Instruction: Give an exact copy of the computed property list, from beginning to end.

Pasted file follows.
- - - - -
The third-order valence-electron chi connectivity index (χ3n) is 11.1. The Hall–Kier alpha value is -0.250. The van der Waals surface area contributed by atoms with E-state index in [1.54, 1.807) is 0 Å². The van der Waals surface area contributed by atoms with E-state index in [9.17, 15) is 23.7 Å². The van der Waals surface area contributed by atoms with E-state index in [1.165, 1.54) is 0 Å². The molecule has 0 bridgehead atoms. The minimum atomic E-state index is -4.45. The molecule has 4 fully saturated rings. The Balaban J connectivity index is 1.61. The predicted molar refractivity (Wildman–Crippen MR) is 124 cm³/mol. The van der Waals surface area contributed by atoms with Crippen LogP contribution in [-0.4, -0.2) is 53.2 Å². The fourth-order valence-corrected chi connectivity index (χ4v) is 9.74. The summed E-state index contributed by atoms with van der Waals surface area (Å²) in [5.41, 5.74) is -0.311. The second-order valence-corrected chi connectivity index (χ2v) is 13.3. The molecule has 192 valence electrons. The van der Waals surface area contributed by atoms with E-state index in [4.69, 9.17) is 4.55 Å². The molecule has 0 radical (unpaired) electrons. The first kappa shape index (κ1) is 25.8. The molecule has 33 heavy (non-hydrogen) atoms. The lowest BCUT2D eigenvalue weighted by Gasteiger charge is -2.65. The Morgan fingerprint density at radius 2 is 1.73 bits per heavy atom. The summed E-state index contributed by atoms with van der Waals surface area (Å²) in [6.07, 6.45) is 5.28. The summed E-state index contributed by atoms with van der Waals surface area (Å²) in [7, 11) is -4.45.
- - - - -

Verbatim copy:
The third-order valence-electron chi connectivity index (χ3n) is 11.1. The Hall–Kier alpha value is -0.250. The van der Waals surface area contributed by atoms with E-state index in [1.54, 1.807) is 0 Å². The van der Waals surface area contributed by atoms with E-state index in [9.17, 15) is 23.7 Å². The van der Waals surface area contributed by atoms with E-state index in [1.165, 1.54) is 0 Å². The molecule has 0 bridgehead atoms. The minimum atomic E-state index is -4.45. The molecule has 4 fully saturated rings. The Balaban J connectivity index is 1.61. The predicted molar refractivity (Wildman–Crippen MR) is 124 cm³/mol. The van der Waals surface area contributed by atoms with Crippen LogP contribution in [-0.4, -0.2) is 53.2 Å². The fourth-order valence-corrected chi connectivity index (χ4v) is 9.74. The summed E-state index contributed by atoms with van der Waals surface area (Å²) in [5.41, 5.74) is -0.311. The second-order valence-corrected chi connectivity index (χ2v) is 13.3. The molecule has 192 valence electrons. The van der Waals surface area contributed by atoms with E-state index in [4.69, 9.17) is 4.55 Å². The molecule has 0 radical (unpaired) electrons. The first kappa shape index (κ1) is 25.8. The molecule has 33 heavy (non-hydrogen) atoms. The lowest BCUT2D eigenvalue weighted by Gasteiger charge is -2.65. The Morgan fingerprint density at radius 2 is 1.73 bits per heavy atom. The summed E-state index contributed by atoms with van der Waals surface area (Å²) in [6.07, 6.45) is 5.28. The summed E-state index contributed by atoms with van der Waals surface area (Å²) in [7, 11) is -4.45.